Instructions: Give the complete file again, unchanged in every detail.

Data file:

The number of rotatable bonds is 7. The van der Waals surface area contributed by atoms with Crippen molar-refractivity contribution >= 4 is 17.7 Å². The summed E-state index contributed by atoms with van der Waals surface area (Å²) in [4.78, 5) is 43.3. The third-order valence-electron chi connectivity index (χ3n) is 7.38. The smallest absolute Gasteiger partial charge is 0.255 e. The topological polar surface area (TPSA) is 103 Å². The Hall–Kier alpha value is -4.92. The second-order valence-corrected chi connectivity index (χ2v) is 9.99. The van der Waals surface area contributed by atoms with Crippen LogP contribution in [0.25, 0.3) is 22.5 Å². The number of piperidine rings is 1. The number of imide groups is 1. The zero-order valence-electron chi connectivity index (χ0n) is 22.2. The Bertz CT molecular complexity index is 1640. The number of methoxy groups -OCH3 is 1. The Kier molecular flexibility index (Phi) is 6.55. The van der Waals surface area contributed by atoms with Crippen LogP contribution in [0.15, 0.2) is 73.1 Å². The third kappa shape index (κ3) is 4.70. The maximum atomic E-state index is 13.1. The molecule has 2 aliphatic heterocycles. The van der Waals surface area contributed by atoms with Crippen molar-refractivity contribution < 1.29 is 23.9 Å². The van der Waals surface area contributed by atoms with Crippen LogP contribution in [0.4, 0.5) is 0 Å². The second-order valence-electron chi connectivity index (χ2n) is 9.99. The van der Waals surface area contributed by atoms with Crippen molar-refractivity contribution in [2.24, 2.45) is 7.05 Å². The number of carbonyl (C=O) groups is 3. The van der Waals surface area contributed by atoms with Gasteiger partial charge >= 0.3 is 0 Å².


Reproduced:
The number of rotatable bonds is 7. The van der Waals surface area contributed by atoms with Crippen molar-refractivity contribution >= 4 is 17.7 Å². The summed E-state index contributed by atoms with van der Waals surface area (Å²) in [4.78, 5) is 43.3. The third-order valence-electron chi connectivity index (χ3n) is 7.38. The smallest absolute Gasteiger partial charge is 0.255 e. The topological polar surface area (TPSA) is 103 Å². The Hall–Kier alpha value is -4.92. The second-order valence-corrected chi connectivity index (χ2v) is 9.99. The van der Waals surface area contributed by atoms with Crippen LogP contribution in [0.25, 0.3) is 22.5 Å². The number of piperidine rings is 1. The number of imide groups is 1. The zero-order valence-electron chi connectivity index (χ0n) is 22.2. The Bertz CT molecular complexity index is 1640. The number of methoxy groups -OCH3 is 1. The Kier molecular flexibility index (Phi) is 6.55. The van der Waals surface area contributed by atoms with Crippen LogP contribution in [0.15, 0.2) is 73.1 Å². The third kappa shape index (κ3) is 4.70. The maximum atomic E-state index is 13.1. The molecule has 2 aliphatic heterocycles. The van der Waals surface area contributed by atoms with Crippen molar-refractivity contribution < 1.29 is 23.9 Å². The van der Waals surface area contributed by atoms with Crippen LogP contribution in [0.4, 0.5) is 0 Å². The second-order valence-electron chi connectivity index (χ2n) is 9.99. The van der Waals surface area contributed by atoms with Crippen molar-refractivity contribution in [2.24, 2.45) is 7.05 Å². The number of carbonyl (C=O) groups is 3. The van der Waals surface area contributed by atoms with Gasteiger partial charge >= 0.3 is 0 Å².